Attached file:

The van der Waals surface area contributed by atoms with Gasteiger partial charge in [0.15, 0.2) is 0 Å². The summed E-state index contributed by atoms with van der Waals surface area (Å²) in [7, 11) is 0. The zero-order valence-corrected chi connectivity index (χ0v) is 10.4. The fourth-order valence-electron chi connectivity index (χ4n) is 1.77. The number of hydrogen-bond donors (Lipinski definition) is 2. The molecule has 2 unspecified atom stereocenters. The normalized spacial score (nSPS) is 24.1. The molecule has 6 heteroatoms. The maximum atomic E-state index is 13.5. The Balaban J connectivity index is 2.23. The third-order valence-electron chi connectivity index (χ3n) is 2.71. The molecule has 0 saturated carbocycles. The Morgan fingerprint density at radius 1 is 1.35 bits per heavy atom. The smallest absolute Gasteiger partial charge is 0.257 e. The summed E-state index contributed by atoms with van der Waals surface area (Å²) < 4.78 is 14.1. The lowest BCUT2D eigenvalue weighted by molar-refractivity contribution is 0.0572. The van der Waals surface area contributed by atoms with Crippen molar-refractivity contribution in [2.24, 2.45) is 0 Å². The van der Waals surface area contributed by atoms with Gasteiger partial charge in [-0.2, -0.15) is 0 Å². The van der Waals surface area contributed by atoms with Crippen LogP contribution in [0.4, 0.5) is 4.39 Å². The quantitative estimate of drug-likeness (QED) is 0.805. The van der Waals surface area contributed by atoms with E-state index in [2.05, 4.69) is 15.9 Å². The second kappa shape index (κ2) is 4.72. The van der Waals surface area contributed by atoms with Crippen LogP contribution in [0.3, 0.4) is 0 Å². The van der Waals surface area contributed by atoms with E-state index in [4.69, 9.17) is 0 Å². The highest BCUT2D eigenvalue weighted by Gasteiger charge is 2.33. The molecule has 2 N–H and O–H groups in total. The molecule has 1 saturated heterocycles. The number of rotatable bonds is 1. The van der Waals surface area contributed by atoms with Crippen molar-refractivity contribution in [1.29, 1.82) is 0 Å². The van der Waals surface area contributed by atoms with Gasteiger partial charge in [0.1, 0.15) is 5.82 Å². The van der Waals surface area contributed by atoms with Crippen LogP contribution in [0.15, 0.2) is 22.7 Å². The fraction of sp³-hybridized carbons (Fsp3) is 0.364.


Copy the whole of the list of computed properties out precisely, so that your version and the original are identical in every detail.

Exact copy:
The van der Waals surface area contributed by atoms with Gasteiger partial charge in [0.15, 0.2) is 0 Å². The summed E-state index contributed by atoms with van der Waals surface area (Å²) in [7, 11) is 0. The zero-order valence-corrected chi connectivity index (χ0v) is 10.4. The fourth-order valence-electron chi connectivity index (χ4n) is 1.77. The number of hydrogen-bond donors (Lipinski definition) is 2. The molecule has 2 unspecified atom stereocenters. The normalized spacial score (nSPS) is 24.1. The molecule has 6 heteroatoms. The maximum atomic E-state index is 13.5. The Balaban J connectivity index is 2.23. The third-order valence-electron chi connectivity index (χ3n) is 2.71. The molecule has 0 saturated carbocycles. The Morgan fingerprint density at radius 1 is 1.35 bits per heavy atom. The smallest absolute Gasteiger partial charge is 0.257 e. The summed E-state index contributed by atoms with van der Waals surface area (Å²) < 4.78 is 14.1. The lowest BCUT2D eigenvalue weighted by molar-refractivity contribution is 0.0572. The van der Waals surface area contributed by atoms with Crippen molar-refractivity contribution in [2.24, 2.45) is 0 Å². The van der Waals surface area contributed by atoms with Gasteiger partial charge in [-0.2, -0.15) is 0 Å². The van der Waals surface area contributed by atoms with Crippen LogP contribution in [0.4, 0.5) is 4.39 Å². The quantitative estimate of drug-likeness (QED) is 0.805. The van der Waals surface area contributed by atoms with E-state index in [2.05, 4.69) is 15.9 Å². The second kappa shape index (κ2) is 4.72. The van der Waals surface area contributed by atoms with Crippen LogP contribution in [0.3, 0.4) is 0 Å². The van der Waals surface area contributed by atoms with E-state index in [4.69, 9.17) is 0 Å². The highest BCUT2D eigenvalue weighted by Gasteiger charge is 2.33. The molecule has 2 N–H and O–H groups in total. The molecule has 1 saturated heterocycles. The number of rotatable bonds is 1. The van der Waals surface area contributed by atoms with Crippen molar-refractivity contribution in [1.29, 1.82) is 0 Å². The van der Waals surface area contributed by atoms with Gasteiger partial charge in [0.1, 0.15) is 5.82 Å². The van der Waals surface area contributed by atoms with Crippen LogP contribution in [0.15, 0.2) is 22.7 Å². The fraction of sp³-hybridized carbons (Fsp3) is 0.364.